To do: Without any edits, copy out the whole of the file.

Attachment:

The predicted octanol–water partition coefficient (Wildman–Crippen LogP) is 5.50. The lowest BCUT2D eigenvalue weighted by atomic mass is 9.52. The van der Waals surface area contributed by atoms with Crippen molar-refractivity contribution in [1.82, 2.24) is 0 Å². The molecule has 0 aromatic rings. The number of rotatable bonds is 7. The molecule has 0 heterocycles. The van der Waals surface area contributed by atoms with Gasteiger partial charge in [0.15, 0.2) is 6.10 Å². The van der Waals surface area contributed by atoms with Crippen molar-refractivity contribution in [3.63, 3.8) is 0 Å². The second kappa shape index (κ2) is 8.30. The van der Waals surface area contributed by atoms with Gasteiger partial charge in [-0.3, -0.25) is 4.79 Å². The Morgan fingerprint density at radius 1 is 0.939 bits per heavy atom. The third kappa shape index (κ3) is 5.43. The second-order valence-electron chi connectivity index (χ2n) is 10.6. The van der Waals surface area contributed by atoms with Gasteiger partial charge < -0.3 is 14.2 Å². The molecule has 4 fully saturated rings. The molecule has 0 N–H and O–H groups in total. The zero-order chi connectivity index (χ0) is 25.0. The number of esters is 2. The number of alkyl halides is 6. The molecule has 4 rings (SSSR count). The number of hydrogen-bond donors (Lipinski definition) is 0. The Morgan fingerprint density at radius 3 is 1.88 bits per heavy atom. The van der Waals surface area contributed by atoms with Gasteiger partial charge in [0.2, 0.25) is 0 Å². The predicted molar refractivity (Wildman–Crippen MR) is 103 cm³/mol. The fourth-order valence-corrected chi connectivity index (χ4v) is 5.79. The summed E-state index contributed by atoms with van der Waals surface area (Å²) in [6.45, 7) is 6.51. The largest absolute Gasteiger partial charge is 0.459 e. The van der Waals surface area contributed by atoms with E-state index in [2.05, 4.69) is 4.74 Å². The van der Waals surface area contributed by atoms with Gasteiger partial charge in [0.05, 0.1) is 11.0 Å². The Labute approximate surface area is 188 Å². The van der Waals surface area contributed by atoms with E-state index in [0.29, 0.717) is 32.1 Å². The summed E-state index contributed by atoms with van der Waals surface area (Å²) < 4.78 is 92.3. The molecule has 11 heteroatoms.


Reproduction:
The predicted octanol–water partition coefficient (Wildman–Crippen LogP) is 5.50. The lowest BCUT2D eigenvalue weighted by atomic mass is 9.52. The van der Waals surface area contributed by atoms with Crippen molar-refractivity contribution in [1.82, 2.24) is 0 Å². The molecule has 0 aromatic rings. The number of rotatable bonds is 7. The molecule has 0 heterocycles. The van der Waals surface area contributed by atoms with Gasteiger partial charge in [0.15, 0.2) is 6.10 Å². The van der Waals surface area contributed by atoms with Crippen molar-refractivity contribution in [3.63, 3.8) is 0 Å². The second kappa shape index (κ2) is 8.30. The van der Waals surface area contributed by atoms with Gasteiger partial charge in [-0.3, -0.25) is 4.79 Å². The Morgan fingerprint density at radius 1 is 0.939 bits per heavy atom. The third kappa shape index (κ3) is 5.43. The second-order valence-electron chi connectivity index (χ2n) is 10.6. The van der Waals surface area contributed by atoms with Gasteiger partial charge < -0.3 is 14.2 Å². The molecule has 4 fully saturated rings. The molecule has 0 N–H and O–H groups in total. The zero-order chi connectivity index (χ0) is 25.0. The number of esters is 2. The number of alkyl halides is 6. The molecule has 4 rings (SSSR count). The number of hydrogen-bond donors (Lipinski definition) is 0. The Morgan fingerprint density at radius 3 is 1.88 bits per heavy atom. The van der Waals surface area contributed by atoms with Gasteiger partial charge in [0.2, 0.25) is 0 Å². The predicted molar refractivity (Wildman–Crippen MR) is 103 cm³/mol. The fourth-order valence-corrected chi connectivity index (χ4v) is 5.79. The summed E-state index contributed by atoms with van der Waals surface area (Å²) in [6.45, 7) is 6.51. The largest absolute Gasteiger partial charge is 0.459 e. The van der Waals surface area contributed by atoms with E-state index in [2.05, 4.69) is 4.74 Å². The van der Waals surface area contributed by atoms with Gasteiger partial charge in [0.05, 0.1) is 11.0 Å². The Labute approximate surface area is 188 Å². The van der Waals surface area contributed by atoms with E-state index in [0.29, 0.717) is 32.1 Å². The summed E-state index contributed by atoms with van der Waals surface area (Å²) < 4.78 is 92.3. The molecule has 11 heteroatoms.